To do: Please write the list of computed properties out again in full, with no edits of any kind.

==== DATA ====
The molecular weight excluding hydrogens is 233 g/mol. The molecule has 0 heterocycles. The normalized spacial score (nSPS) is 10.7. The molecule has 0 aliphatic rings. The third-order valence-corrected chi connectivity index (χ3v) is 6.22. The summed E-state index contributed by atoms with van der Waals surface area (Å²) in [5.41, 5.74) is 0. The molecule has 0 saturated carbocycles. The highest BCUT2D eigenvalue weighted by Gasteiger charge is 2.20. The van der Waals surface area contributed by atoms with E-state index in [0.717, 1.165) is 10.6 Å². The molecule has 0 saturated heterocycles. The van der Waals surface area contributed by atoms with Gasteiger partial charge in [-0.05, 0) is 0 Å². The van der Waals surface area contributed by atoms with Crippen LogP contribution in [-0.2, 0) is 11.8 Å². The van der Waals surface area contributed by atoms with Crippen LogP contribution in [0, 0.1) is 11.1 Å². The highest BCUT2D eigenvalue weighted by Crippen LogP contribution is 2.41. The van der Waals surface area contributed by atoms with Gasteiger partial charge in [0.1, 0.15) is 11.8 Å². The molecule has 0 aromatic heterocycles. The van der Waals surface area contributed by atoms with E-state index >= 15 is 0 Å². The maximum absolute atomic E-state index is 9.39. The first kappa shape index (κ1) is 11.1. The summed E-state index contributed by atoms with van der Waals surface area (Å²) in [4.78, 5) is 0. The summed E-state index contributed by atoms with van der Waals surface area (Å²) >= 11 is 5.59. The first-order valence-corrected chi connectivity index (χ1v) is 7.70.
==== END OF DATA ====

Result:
The molecular weight excluding hydrogens is 233 g/mol. The molecule has 0 heterocycles. The normalized spacial score (nSPS) is 10.7. The molecule has 0 aliphatic rings. The third-order valence-corrected chi connectivity index (χ3v) is 6.22. The summed E-state index contributed by atoms with van der Waals surface area (Å²) in [5.41, 5.74) is 0. The molecule has 0 saturated carbocycles. The highest BCUT2D eigenvalue weighted by Gasteiger charge is 2.20. The van der Waals surface area contributed by atoms with E-state index in [0.717, 1.165) is 10.6 Å². The molecule has 0 saturated heterocycles. The van der Waals surface area contributed by atoms with Gasteiger partial charge in [-0.05, 0) is 0 Å². The van der Waals surface area contributed by atoms with Crippen LogP contribution in [-0.2, 0) is 11.8 Å². The van der Waals surface area contributed by atoms with Crippen LogP contribution in [0, 0.1) is 11.1 Å². The highest BCUT2D eigenvalue weighted by Crippen LogP contribution is 2.41. The van der Waals surface area contributed by atoms with Gasteiger partial charge in [0.1, 0.15) is 11.8 Å². The molecule has 0 aromatic heterocycles. The van der Waals surface area contributed by atoms with E-state index >= 15 is 0 Å². The maximum absolute atomic E-state index is 9.39. The first kappa shape index (κ1) is 11.1. The summed E-state index contributed by atoms with van der Waals surface area (Å²) in [4.78, 5) is 0. The summed E-state index contributed by atoms with van der Waals surface area (Å²) >= 11 is 5.59. The first-order valence-corrected chi connectivity index (χ1v) is 7.70.